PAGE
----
It was a day of fiery pressconferences in Venicewith Oliver Stone, Paul Verhoeven and Spike Lee allpresenting new films. A belligerent and upbeat Stone, on the Lido with World Trade Center, surprised onlookersby attacking the "cultural problem" of violence in US movies,chastising films such as Black Hawk Down and Pearl Harbor for "promotingshock and awe" and "worshipping the machinery of war."
Flanked by William Jimeno and John McLoughlin, the New Yorkcops whose miraculous escape from the rubble of the Twin Towersinspired his movie, Stone also strongly defended his decision not to explorethe political ramifications of 9/11.
"There was no room. These men sitting with me and their wives have neverexpressed their political feelings and their sentiments. That is anothermovie...maybe one day I would be privileged enough to do it."
The filmmaker and Vietnamveteran added that it would be wrong for him "to become politicallycorrect at this stage of my life" or to foist his own political opinionsonto the film.
World Trace Center has alreadygrossed more than $60m in the USsince being released by Paramount three weeksago. Stone attributed its success to the universality of its themes. "I feelthat people are going to respond because it is of the heart," he said. "Itcould happen in Madrid, it could be a tsunamiin South-East Asia. It's about people at theedge of death facing adversity and finding the courage, connection and heart tosurvive."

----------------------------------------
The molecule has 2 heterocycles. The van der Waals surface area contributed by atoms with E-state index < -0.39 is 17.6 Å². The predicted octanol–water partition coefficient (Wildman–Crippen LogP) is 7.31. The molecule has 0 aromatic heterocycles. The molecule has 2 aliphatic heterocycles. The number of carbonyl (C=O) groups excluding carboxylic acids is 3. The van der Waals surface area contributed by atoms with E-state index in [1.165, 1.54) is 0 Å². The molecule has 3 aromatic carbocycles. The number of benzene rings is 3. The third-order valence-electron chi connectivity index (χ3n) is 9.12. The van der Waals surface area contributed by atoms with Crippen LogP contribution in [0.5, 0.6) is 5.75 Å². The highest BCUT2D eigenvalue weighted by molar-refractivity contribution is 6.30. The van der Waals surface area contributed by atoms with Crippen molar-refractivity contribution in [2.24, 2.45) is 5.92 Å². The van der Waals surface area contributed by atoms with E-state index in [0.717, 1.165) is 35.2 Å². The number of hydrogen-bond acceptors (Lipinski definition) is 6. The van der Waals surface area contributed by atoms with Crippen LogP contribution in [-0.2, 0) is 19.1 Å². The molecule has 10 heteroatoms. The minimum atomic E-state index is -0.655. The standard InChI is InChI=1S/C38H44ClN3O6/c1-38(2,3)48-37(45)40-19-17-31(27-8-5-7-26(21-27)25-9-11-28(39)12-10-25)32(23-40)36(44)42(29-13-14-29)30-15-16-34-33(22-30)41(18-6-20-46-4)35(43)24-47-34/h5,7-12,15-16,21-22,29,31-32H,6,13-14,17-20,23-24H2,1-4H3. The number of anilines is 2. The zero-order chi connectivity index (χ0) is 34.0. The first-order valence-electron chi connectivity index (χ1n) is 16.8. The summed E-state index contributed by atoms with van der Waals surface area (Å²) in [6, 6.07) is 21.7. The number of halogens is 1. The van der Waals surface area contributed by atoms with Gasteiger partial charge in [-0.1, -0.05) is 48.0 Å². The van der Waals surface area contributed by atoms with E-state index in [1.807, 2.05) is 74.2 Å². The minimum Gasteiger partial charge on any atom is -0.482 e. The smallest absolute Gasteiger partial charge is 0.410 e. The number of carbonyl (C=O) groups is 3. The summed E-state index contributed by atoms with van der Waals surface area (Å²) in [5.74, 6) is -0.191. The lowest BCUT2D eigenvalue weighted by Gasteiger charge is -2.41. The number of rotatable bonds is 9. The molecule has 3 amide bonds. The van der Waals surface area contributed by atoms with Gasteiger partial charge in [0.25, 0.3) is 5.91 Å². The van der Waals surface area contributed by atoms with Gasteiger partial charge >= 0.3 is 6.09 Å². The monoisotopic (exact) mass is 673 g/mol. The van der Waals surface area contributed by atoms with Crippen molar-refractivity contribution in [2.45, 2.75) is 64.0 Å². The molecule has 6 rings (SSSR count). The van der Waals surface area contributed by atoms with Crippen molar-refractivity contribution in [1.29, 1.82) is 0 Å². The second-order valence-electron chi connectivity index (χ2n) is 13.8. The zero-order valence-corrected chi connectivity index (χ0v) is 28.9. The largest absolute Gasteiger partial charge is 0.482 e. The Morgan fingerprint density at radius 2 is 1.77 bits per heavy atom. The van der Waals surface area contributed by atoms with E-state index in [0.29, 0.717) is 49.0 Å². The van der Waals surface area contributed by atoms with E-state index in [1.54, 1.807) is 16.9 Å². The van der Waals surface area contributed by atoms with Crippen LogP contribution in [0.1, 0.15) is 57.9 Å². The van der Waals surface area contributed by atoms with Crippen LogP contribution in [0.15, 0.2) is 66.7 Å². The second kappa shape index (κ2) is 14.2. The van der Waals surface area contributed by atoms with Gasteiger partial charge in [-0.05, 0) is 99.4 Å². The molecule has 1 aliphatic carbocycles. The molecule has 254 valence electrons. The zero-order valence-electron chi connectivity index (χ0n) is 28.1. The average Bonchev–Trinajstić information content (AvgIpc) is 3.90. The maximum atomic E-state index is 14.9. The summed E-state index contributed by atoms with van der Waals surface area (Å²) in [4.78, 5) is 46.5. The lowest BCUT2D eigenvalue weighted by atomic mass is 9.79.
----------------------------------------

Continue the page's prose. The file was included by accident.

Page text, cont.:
Immediately after Stone left the stage, he was succeeded by Paul Verhoeven. The Dutch director took an altogether morepessimistic view of human nature. His new film Black Book is set in the Netherlands during the last days ofthe Nazi occupation. It portrays brutal behaviour onevery side: from the Nazis, the resistance fighters, the liberated Dutch andthe Allies alike.
"Human beings, be they Americans or Dutch - or probably even the Italians- they are all the same. In these circumstances, there is a rudeness andcruelty that is predominant in the human being," Verhoevensaid.
Black Book is currently being circledby US buyers. Producer San Fu Maltha is confident ofsecuring an American deal either in Venice or inToronto. Verhoeven, meanwhile, has expressed his relief at workingback in Europe after his long sojourn in Hollywood."It is true that after my last film in Los Angeles, which was Hollow Man, I felt as empty as the movie. I was trying to findsomething that was attractive to me personally, soul-wise and closer to theheart. I wanted to stay away from special effects."
Next up on stage, Spike Lee launched a bitter assault on the Bushadministration for its response to Hurricane Katrina in New Orleans. Lee's four hour HBO-backeddocumentary, When The Levees Broke, A Requiem In Four Acts,was broadcast on US TV shortly prior to its screening in Venice.
Lee is now seeking European theatrical distribution for the film. Meanwhile, heis rushing the DVD release in the US. "We're going to makethousands of copies available to the schools, colleges and universities in theStates. We hope this film starts a movement to quicken the rebuilding of New Orleans."
The one positive Lee drew from the disaster in New Orleanswas the robust reporting of the USmedia. "The media really felt betrayed over weapons of mass destruction,"he said. "Once they felt they got duped by the President, they took theirgloves off and there was an all-out assault on anything the government wassaying."